First the icing:
Hang the sour cream in a clean cloth to strain the water out. This should take an hour.
In a bowl, add sour cream, sugar and half of your orange zest. Give it a good mix till smooth. Taste and add more sugar if needed. Keep aside.






Now the cake:
Pre-heat your oven to 170 degree C (350 degree F).
In a large, deep bowl sieve the flour and baking powder together. Throw in the sugar.
Crack two eggs in the middle. Add the butter. Pour in the oil and the vanilla essence.
Now, with your hands, or a wooden spoon, give it a mix in a nice clockwise motion.





Into this tight batter, add yogurt. Mix till it's a lovely smooth consistency.
Hold the pears above the bowl and with a knife scoop slivers of it into the cake batter. Let the juices drizzle in. Gently fold the pear into the batter.
Grease a medium (9-inch) cake tin with butter, and pour the batter in. Bake for about 40-45 minutes.



Cool completely. Then slather the icing on top, and sprinkle with remaining zest.
Refrigerate for about an hour before serving. Enjoy!























Friday, 7 November 2014

Her first tune


One Sunday past, when the outside was still orange with autumn and not as naked as it is today, a little promise was kept. Remember that promise of music? The one I could see in the far distance when a piano edged in through our doorway, and Chotto-ma had her first music lesson?

Well, on Sunday I was stretched out on the sofa between a doze and a dream, and D was sitting on the armchair with his feet on the coffee table, when Chotto-ma brought him his guitar. She wanted him to play it while she played the piano. Then she sat down on the black stool as she does, feet dangling, back straight, fingers curved on keys. And she played. D followed her lead, and she took him into the tune she'd been hearing in her head.


It took me a while to realise something special was happening. My ears had been expecting a playful plonking of one of her lessons, but her book of notes was closed, and what I was hearing was her first little composition, her own tune. As one note followed another, I sat up. D looked at me, grinning, still guitaring along. Midway through their session, I remembered to record.

It's quite something to hear your child make their first music. Somewhere between magic and a punch in the plexus. Who knew? OK, OK, you even cry a little. And then you try to play cool. You also kiss her and eat her up; for which you never need much reason anyway.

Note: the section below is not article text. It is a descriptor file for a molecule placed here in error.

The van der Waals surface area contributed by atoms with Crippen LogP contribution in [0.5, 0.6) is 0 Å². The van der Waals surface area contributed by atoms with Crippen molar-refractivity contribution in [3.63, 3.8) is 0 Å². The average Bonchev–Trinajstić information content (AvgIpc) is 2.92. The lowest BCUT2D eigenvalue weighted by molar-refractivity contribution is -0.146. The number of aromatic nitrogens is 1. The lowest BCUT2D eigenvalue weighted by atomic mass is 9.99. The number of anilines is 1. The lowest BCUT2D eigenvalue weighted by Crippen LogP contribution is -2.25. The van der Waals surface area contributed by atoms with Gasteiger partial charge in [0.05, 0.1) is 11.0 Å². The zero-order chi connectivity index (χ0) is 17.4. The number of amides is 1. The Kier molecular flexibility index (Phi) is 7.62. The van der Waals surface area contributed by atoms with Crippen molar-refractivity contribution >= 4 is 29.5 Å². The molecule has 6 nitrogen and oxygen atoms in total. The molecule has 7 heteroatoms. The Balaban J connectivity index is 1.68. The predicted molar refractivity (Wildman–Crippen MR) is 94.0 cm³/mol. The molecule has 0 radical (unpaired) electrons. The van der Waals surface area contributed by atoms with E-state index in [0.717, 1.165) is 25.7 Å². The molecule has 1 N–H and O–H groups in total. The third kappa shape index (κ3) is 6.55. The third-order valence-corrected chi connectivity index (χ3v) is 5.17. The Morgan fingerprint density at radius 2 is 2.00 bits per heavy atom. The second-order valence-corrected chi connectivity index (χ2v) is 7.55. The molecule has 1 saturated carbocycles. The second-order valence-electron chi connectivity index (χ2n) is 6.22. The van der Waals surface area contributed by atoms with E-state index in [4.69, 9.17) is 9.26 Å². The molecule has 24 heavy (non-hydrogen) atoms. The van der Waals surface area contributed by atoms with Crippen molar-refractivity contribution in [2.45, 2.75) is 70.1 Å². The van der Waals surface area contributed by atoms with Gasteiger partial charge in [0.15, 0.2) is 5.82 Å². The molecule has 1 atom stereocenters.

And then, with her little tune playing in your head, you go into the kitchen, to bake something you've haven't baked before. But you figure, her first tune deserves your first apple crumble. So the three of you chop up some apples, tickle some flour, find the cinnamon, sprinkle the sugar and have the house smelling like November.




So here it is: Chotto-ma's first composition for you to listen to, and an apple crumble for after. The composition's called 'Sunday morning' because it's what our Sunday morning sounds like.



'Sunday morning' - Chotto-ma with Ba









Apple Crumble

This is the simplest, quickest crumble there is; and adapted to our taste, as everything is. It's lower in butter and sugar than most crumbles, but it's also less tart, so the sweetness finds its balance. It's good.


Ingredients

450gms apple, peeled and cubed (Gala or Braeburn works well if, like me, you don't like your crumble tart)
A pinch of cinnamon

For the crumble:

300 gms plain flour, sieved with a pinch of salt
160 gms of coarse brown sugar
150 gms of butter cubed at room temperature
A knob of butter to grease dish





Preheat oven to 180 degree C (350F/Gas mark 4)
Put the flour, sugar and butter in a large bowl, and rub it all together using both hands till it forms  a mix that looks like breadcrumbs.
Grease baking dish with butter.
Mix apples with cinnamon, and place in baking dish.
Sprinkle the crumble mixture on top. Bake in the oven for 40-45 minutes until crumble is browned and apples are bubbling.
Serve with custard or cream.